The High And Mighty: Cultivating a Healthy Respect for the Game
Likely as not, next time you’re out knocking it around at the local muni, that dreamy draught of freshly-mown grass might well be infused with a whiff or two of the Weed that Devoured California, i.e., marijuana, pot, giggle-smoke. Legalization means at least one man per foursome is probably guilty of golfing-while-goofy. If you’re allergic to hemp, hold your breath or hail the marshal!
Technically speaking, the local constabulary could handcuff you while you’re lining up a critical birdie putt, and cite you for “lighting up in a public place” — assuming you’re gauche enough to smoke when a few spiked gummy bears will serve nicely. And hey, someday day soon the snack cart might offer greened-up power bars and cold bottles of cannabis cola (times have changed indeed — the cola used to have actual cocaine in it!).
And let’s face facts: This great game of ours was born in a land of strong, peaty hooch, a wee nip of which certainly came in handy when a cold wind combed the links-land. Alas, an ancient argument rears its tedious head yet again: Is cannabis any better or worse for the game than Scotch? We asked a local expert, a veteran starter at the Sepulveda Golf Complex who has seen it all over a 15-year tenure at the 36-hole facility.
“The impact of weed has really been minimal, if anything at all. We, uh, don’t know what happens once they leave the first tee,” he said with a telling smile. “Hopefully they don’t hurt anybody or wreck our carts. As for pace of play, I’d say it’s the same as guys drinking beer — sometimes it could slow it down, and other times it’s go-go-go! All depends on what subset of the culture you’re talking about.”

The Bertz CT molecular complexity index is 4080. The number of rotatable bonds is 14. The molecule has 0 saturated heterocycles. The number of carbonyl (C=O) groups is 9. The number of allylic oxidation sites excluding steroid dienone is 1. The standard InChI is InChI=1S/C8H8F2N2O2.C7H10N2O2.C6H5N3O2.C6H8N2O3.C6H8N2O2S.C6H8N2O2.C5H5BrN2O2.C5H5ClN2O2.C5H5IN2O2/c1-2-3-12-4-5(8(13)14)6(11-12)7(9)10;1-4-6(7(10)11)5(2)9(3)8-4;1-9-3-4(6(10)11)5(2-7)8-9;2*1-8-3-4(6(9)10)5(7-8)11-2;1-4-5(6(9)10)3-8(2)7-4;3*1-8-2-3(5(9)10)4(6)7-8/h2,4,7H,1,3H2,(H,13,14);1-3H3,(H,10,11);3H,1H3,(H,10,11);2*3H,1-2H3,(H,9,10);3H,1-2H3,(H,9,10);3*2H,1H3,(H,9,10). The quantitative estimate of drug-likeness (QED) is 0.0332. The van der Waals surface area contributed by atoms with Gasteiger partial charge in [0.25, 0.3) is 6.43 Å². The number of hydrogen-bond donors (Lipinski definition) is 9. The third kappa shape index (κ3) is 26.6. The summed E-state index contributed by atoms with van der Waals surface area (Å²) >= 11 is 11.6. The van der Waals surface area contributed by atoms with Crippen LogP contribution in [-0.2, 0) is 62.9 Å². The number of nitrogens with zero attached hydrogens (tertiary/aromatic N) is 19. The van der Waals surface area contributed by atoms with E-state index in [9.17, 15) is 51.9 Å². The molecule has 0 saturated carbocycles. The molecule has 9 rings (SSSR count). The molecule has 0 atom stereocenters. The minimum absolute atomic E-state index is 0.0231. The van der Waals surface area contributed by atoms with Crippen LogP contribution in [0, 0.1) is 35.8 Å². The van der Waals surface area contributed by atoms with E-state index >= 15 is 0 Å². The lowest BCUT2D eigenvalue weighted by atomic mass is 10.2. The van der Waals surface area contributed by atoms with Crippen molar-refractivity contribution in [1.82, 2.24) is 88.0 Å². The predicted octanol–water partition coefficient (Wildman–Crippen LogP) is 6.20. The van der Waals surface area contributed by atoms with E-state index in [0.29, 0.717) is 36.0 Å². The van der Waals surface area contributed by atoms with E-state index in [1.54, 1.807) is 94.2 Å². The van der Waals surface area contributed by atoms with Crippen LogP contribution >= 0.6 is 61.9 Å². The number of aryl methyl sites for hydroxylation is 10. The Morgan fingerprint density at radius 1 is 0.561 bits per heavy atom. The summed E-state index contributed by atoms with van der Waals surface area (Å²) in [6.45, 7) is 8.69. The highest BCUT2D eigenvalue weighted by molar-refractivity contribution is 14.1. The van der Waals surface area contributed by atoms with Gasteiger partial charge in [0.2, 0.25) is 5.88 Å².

Mind you, I’m all for whatever takes the edge off, though it’s best to be mindful of what the Greeks called the “golden mean.” Too much of anything — be it Platinum Bubba Kush or an abundance of Bud Light — is likely to be inimical to posting a low score. Of course, fine-tuning one’s neurotransmitters is an old tradition in golf, which is why the PGA TOUR now bans adrenaline-suppressants (aka beta-blockers) and dopamine-boosters like Adderall (the “attention” drug beloved by collegiate crammers).
I also subscribe to the “garbage in, garbage-out” theory: no matter what you drink, smoke or ingest on a given day, you will on average perform no better nor worse than were you of an unaltered state of mind. At Wimbledon last year, a female tennis pro said she and her coach were working on her feeling “nothing” after either a great shot or an unforced error. Lesson learned? It’s better overall to put a tight lid on your emotions than to micromanage your brain chemistry. Easier said than done, to be sure.
Then again, there’s something to be said for an ability to laugh at oneself on the golf course, or to be more susceptible to the charms of birdsong and a painterly sunset. A few puffs of the old goon-gas and our inner Walt Whitman emerges. We might wax a little philosophical even — and are perhaps a bit more tolerant of our beloved playing partners’ quirks and peccadilloes.
“Hey, we’d much rather have guys out there having a good time and not taking out their frustrations on other players — much less the course itself,” our Sepulveda sage observed. “This isn’t scientific, but I’m guessing it’s the juicers who don’t feel obliged to repair their divots or ball-marks on the green. The stoners, well, I would say they have a healthier respect for grass, in any form. That’s not a bad thing for the game.”
Added bonus: That humble hot dog at the turn might just taste like prime rib. Bon appétit!